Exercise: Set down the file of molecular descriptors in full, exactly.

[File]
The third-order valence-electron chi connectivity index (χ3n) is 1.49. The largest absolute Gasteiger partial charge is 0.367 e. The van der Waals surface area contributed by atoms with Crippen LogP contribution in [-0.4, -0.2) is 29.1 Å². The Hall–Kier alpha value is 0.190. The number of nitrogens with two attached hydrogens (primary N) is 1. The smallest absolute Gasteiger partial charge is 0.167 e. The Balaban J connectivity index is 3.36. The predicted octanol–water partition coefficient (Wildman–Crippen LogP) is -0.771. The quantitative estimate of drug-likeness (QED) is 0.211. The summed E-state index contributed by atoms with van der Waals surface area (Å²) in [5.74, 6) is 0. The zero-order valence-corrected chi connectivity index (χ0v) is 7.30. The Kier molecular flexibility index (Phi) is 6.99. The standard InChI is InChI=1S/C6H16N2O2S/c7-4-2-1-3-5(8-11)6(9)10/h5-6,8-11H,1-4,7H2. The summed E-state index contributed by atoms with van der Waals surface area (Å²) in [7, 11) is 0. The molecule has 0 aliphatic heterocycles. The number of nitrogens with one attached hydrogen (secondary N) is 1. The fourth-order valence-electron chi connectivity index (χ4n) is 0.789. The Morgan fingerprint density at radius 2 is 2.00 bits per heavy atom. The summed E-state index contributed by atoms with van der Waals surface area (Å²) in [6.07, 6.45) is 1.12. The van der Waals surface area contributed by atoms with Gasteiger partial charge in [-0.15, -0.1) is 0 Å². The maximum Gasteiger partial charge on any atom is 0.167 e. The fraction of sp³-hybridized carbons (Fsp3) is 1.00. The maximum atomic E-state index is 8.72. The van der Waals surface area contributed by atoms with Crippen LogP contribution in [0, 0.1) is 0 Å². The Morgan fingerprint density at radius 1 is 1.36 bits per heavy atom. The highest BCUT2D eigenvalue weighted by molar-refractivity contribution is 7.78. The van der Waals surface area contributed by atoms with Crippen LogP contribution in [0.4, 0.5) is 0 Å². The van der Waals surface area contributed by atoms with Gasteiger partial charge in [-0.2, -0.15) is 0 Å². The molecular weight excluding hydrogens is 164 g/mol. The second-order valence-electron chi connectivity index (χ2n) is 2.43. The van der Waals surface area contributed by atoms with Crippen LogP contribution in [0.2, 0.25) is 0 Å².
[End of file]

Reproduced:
The third-order valence-electron chi connectivity index (χ3n) is 1.49. The largest absolute Gasteiger partial charge is 0.367 e. The van der Waals surface area contributed by atoms with Crippen LogP contribution in [-0.4, -0.2) is 29.1 Å². The Hall–Kier alpha value is 0.190. The number of nitrogens with two attached hydrogens (primary N) is 1. The smallest absolute Gasteiger partial charge is 0.167 e. The Balaban J connectivity index is 3.36. The predicted octanol–water partition coefficient (Wildman–Crippen LogP) is -0.771. The quantitative estimate of drug-likeness (QED) is 0.211. The summed E-state index contributed by atoms with van der Waals surface area (Å²) in [5.74, 6) is 0. The zero-order valence-corrected chi connectivity index (χ0v) is 7.30. The Kier molecular flexibility index (Phi) is 6.99. The standard InChI is InChI=1S/C6H16N2O2S/c7-4-2-1-3-5(8-11)6(9)10/h5-6,8-11H,1-4,7H2. The summed E-state index contributed by atoms with van der Waals surface area (Å²) in [7, 11) is 0. The molecule has 0 aliphatic heterocycles. The number of nitrogens with one attached hydrogen (secondary N) is 1. The fourth-order valence-electron chi connectivity index (χ4n) is 0.789. The Morgan fingerprint density at radius 2 is 2.00 bits per heavy atom. The summed E-state index contributed by atoms with van der Waals surface area (Å²) in [6.07, 6.45) is 1.12. The van der Waals surface area contributed by atoms with Gasteiger partial charge in [-0.15, -0.1) is 0 Å². The maximum Gasteiger partial charge on any atom is 0.167 e. The fraction of sp³-hybridized carbons (Fsp3) is 1.00. The maximum atomic E-state index is 8.72. The van der Waals surface area contributed by atoms with Crippen LogP contribution in [0, 0.1) is 0 Å². The Morgan fingerprint density at radius 1 is 1.36 bits per heavy atom. The highest BCUT2D eigenvalue weighted by molar-refractivity contribution is 7.78. The van der Waals surface area contributed by atoms with Crippen LogP contribution in [0.4, 0.5) is 0 Å². The van der Waals surface area contributed by atoms with Gasteiger partial charge in [-0.2, -0.15) is 0 Å². The molecular weight excluding hydrogens is 164 g/mol. The second-order valence-electron chi connectivity index (χ2n) is 2.43. The van der Waals surface area contributed by atoms with Crippen LogP contribution in [0.2, 0.25) is 0 Å².